Thinking this through, I think it may work, but I’m not at all comfortable that it’s thread-safe. Is it possible (esp. on multi-core) for the native stuff to all take place between the Java thread calling the JNI function and the Object.wait()? If so, the notify() will be useless and the subsequent wait() will deadlock. And what if multiple threads use the same object? When the first call hits wait(), it’ll release the object lock and a second thread could enter the synchronized method… right?

Possible I’m just making excuses to not take a few hours and bang it out and see how far I get. After all, it’s highly likely the only callers will be on AWT-event-dispatch, so even if the code is thread-unsafe at first, it might not matter in practice.

Apple TV and iPod vs. HD-DVD and Blu-Ray

So, while I was at Anime Weekend Atlanta, I went by the Funimation booth, where they had some Apple TV’s demoing the anime shows they’ve put on iTunes. I’d bought Rumbling Hearts that way, and was pleased with it on the iPod. But with the Apple TV showing their stuff on 19″ LCD HDTV’s, the shows didn’t look very good, and I imagine they’re worse on big HDTV’s.

And that’s not too surprising, I guess. The episodes I bought were encoded at 1045 Kbps. By comparison, the MPEG-LA used to boast that H.264 could achieve broadcast quality at 1.5 Mbps, i.e., 1500 Kbps. So, if you figure you’re running at 2/3 of that bitrate, then subjectively, you should expect a picture that’s about 2/3 the quality of broadcast SDTV.

Thing is, with Blu-Ray and HD-DVD bogged down in their format war, a downloadable high-def service could potentially trump them both, and the combination of the iTunes Store and the Apple TV could easily be that service. Not only is the Apple media platform (iTunes + iPod + computer and/or Apple TV) already far more popular than either Blu-Ray or HD-DVD, it’s also far more obsolescence-proof than either: if the HD disc formats die, owners are screwed, but nobody expects Windows or Mac OS X to go away in the next 10 years.

The catch may be that to serve up HD content, iTunes TV shows and movies would have to be encoded at a far higher bitrate, and what’s good for Apple TV is bad for the iPod — the iPods don’t have enough pixels to render the HD picture, and the bigger files would consume CPU and storage resources (imagine filling a 4 GB iPhone with a single HD movie).

If Apple were going to do this, maybe they could sell a bundle of an HD movie for your Apple TV and a smaller iPod-optimized version. Question is, do they want to? Would they really move enough Apple TV’s to make it worth the effort, and could they get content if the Blu-Ray and HD-DVD camps kept their stuff proprietary to their own formats (e.g., Sony keeping their studios’ movies Blu-Ray only and off the iTunes store).

So it’s an interesting option, but I doubt we’ll see Apple pursue it.

Answered my own iPod question

So a few days back I was wondering aloud about what H.264 settings you can use on an iPod. This happened to come up on the kicktam list, and someone spelled out the levels of H.264 compliance of various iPods and the iPhone. Check out the iPod Classic specs, for example. All of the iPods support only “baseline” H.264 (at varying maximum bitrates, depending on model), and if you look at the profiles and levels sections of Wikipedia’s H.264 article, you can figure out what options in Handbrake’s settings are going to work for you. Notably, baseline H.264 never supports B-frames, so this option should always be off for iPod compatibility (note to self: look up QuickTime’s stated profile/level).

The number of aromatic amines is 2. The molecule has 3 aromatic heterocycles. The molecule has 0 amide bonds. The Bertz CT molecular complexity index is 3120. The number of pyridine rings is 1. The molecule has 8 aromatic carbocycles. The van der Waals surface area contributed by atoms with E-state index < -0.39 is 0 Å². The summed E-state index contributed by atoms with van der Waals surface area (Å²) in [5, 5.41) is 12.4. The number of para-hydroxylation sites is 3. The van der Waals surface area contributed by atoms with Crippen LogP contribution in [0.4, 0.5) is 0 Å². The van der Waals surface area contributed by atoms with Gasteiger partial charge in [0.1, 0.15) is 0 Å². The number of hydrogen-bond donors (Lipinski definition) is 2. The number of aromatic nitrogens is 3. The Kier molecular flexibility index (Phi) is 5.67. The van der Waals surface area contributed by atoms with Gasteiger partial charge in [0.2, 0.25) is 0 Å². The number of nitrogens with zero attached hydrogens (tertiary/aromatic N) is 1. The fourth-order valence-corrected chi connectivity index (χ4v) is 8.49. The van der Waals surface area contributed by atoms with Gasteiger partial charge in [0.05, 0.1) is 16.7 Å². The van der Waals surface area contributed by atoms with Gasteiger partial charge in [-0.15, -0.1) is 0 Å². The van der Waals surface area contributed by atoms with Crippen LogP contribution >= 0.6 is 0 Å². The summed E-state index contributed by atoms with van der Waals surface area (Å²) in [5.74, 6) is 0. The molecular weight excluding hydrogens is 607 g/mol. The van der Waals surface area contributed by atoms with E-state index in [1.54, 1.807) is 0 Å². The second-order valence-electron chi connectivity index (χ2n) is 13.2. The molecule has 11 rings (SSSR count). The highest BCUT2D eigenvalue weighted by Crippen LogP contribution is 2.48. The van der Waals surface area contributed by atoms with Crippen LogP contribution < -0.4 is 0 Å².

It’s probably a good idea that Apple generally hides this complexity from the user by offering a simple, no-options “Convert to iPod Video” menu item in iTunes, and an equivalent “Movie to iPod” MovieExporter in QuickTime.

Developers should be content experts too

I spent much of the weekend at Anime Weekend Atlanta, which is more or less my annual holiday. I love the enthusiastic crowd, the smart panels, the excitement of the new and novel, etc. It’s also nice being in a crowd that’s mostly young and has gotten thoroughly gender-balanced over the years.

It’s also interesting as a dive into the content side, as the whole point of the exercise is a massive indulgence in media viewing and production. I attended a podcasting panel that was supposed to feature the Anime World Order podcast, but they were simultaneously scheduled to record another session, so they had the Ninja Consultants fill in. Which is fine, because I like Erin and Noah from the NC better anyways. Afterwards, we had a good chat, and I mentioned that I had un-podfaded by resuming the Fullmetal Alchemist podcast that I’ve done off and on for a year and a half.

It’s not like I have tons of time for the podcast, mind you, but as I’ve been reorganizing my thinking around putting more of my cycles into media development, I realized something: being a media content developer makes me a better media software developer.

In doing the podcast, I’ve used a couple different tools: for the first episode, I used Final Cut Express because it and iMovie were the only apps I had that supported multitrack audio (even though they were clearly inappropriate for audio-only production). I then moved on to GarageBand for a long time, and then moved up to Soundtrack (which came with FCE HD), which is what I use now.